U.S. Rep. Austin Scott (R-GA-08) this week blasted the administration of U.S. President Joe Biden for ending the Farmers to Families Food Box Program, which Scott described as popular. Scott said this in an emailed newsletter to his constituents. Read More
Tennessee’s Republican state legislators want to loosen foreign influence- a new bill being considered would limit foreign ownership of agricultural land. The bill wouldn’t limit foreign ownership of land for any other purposes. It also wouldn’t apply retroactively.
State Senator Frank Niceley (R-Strawberry Plains) first introduced the bill, followed by State Representative Jerry Sexton (R-Bean Station). Read More
A 60-year-old Virginia resident Eric Schneider pled guilty on Friday to conspiracy to violate the Procurement Integrity Act and to obstruction of justice, according to a Department of Justice (DOJ) press release. Read More
Broadband providers in seven Tennessee counties will receive a total of $17 million in grant funding from the U.S. Department of Agriculture for broadband expansion, providing service to an estimated 4,100 households. Read More
U.S. Sen. Marsha Blackburn (R-TN) is applauding a federal initiative to grow the availability of telehealth for rural areas.
The Federal Communications Commission, U.S. Department Of Health And Human Services and the U.S. Department Of Agriculture last week announced they signed a memorandum of understanding (MOU) for the Rural Telehealth Initiative. Read More
Aldi, Wegmans, Kroger and Target stores are all recalling bagged and loose peaches from Wawona Packing Company out of an abundance of caution that those products may be contaminated Salmonella.
The peaches are being recalled after an investigation by the U.S. Food and Drug Administration and Centers for Disease Control and Prevention (CDC) looking into a salmonella outbreak. The California fruit packing company is suspected to be the source of the illness of over 60 people in nine states. Read More
The U.S. Department of Agriculture (USDA) is reporting an error rate of 7.36 percent for its Supplemental Nutrition Assistance Program (SNAP) for fiscal year 2019.
Despite the error rate, and after state government shutdowns over the coronavirus, the federal government significantly extended emergency SNAP funding for states to distribute. Read More
Minnesota Attorney General Keith Ellison joined 15 attorneys general and New York City in filing a lawsuit against the Trump administration over changes to the Supplemental Nutrition Assistance Program (SNAP), commonly known as food stamps. Read More
The U.S. Department of Agriculture (USDA) is allocating $75 million in federal tax dollars for a pilot program to mitigate the damage being caused by feral hogs primarily in the Southeast. Read More
by Joshua Sharf On Thursday, a gaggle of civil servants protested the proposed relocation of a couple of Agriculture Department bureaus from Washington, D.C. to Kansas City, Missouri by boldly turning their backs on a speech delivered by Agriculture Secretary Sonny Perdue. Perdue announced that the Economic Research Service,… Read More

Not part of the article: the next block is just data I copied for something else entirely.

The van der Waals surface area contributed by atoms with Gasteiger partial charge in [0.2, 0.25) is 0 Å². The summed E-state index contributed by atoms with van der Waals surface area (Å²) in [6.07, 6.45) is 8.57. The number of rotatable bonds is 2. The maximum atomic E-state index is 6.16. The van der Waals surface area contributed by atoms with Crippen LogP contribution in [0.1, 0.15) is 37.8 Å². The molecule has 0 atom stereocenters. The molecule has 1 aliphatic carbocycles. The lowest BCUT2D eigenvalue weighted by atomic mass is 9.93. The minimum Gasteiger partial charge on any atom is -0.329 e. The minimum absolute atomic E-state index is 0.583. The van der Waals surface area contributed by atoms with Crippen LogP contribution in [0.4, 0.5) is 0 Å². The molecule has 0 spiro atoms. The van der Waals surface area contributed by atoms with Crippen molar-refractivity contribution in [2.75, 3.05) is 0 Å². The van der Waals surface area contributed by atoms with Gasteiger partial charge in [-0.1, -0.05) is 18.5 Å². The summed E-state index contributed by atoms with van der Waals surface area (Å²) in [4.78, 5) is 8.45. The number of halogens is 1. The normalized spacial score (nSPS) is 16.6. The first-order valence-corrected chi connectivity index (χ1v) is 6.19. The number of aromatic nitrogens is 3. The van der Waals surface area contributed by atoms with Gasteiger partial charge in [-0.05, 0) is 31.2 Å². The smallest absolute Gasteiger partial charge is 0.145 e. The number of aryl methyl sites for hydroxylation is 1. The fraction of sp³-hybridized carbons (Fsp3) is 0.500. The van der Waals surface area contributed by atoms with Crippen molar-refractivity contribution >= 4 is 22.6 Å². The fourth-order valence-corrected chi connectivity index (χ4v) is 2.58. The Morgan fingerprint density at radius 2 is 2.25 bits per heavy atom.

American Federation of Government Employees turned their backs on Agricultural Secretary Sonny Perdue Thursday while he spoke after the USDA announced its plan to relocate workers from Washington D.C. to the Kansas City region. Perdue announced the same day the reason for moving the Department of Agriculture’s research agencies… Read More
by Michael Bastasch Agriculture Secretary Sonny Perdue pushed back on what he called “sensational reporting” that the government shutdown had put a halt to food inspections. “Want to calm some fears because of somewhat sensational reporting on the shutdown,” Perdue said in a tweet Friday in response to alarming… Read More
by John-Michael Seibler and Taylor Chaffetz If Washington politicians, bureaucrats, and lobbyists have their way, consumers of common non-dairy “milks”—such as almond milk and soy milk—may soon have to buy those products under obscure labeling such as “plant juice” and “tree-nut beverage.” In another unfortunate instance of overcriminalization, after efforts to make… Read More
by Tim Pearce The U.S. Department of Agriculture (USDA) is moving two agencies and roughly 700 federal employees out of Washington, D.C., to save money and improve the department’s service to taxpayers. Agriculture Secretary Sonny Perdue announced Thursday that the Economic Research Service (ERS) and the National Institute of Food and… Read More
Up until at least 2014, U.S. Rep. Steve Cohen, D-Memphis, complained too many of Tennessee’s kids were malnourished and starving and only government could step in to fix the problem. And, yes, Cohen got grant money for that. Now we have the reverse. This year, according to Cohen’s office, too… Read More
by Andrew Kerr – Dairy farmers are forced to pay a tax that funds nonprofits dedicated to boosting dairy sales – One dairy farmer says the nonprofits are doing a “pretty piss poor job” – The nonprofit that takes the most pays its top executives salaries so lavish they may… Read More
by Jenna Robinson The government, with its accomplices in the food lobby, has helped to make and keep us fat. Through subsidies and misguided food suggestions, Congress, the FDA, and the USDA have made it more difficult for Americans to make smarter dietary decisions. It’s not as if we… Read More
State Senator Jim Tracy (R-Shelbyville) was appointed to a position with the U.S. Department of Agriculture by the Trump administration on Friday. Tracy was named as the new USDA Rural Development State Director for Tennessee by Secretary of Agriculture Sonny Perdue. “U.S. Secretary of Agriculture Sonny Perdue today announced a… Read More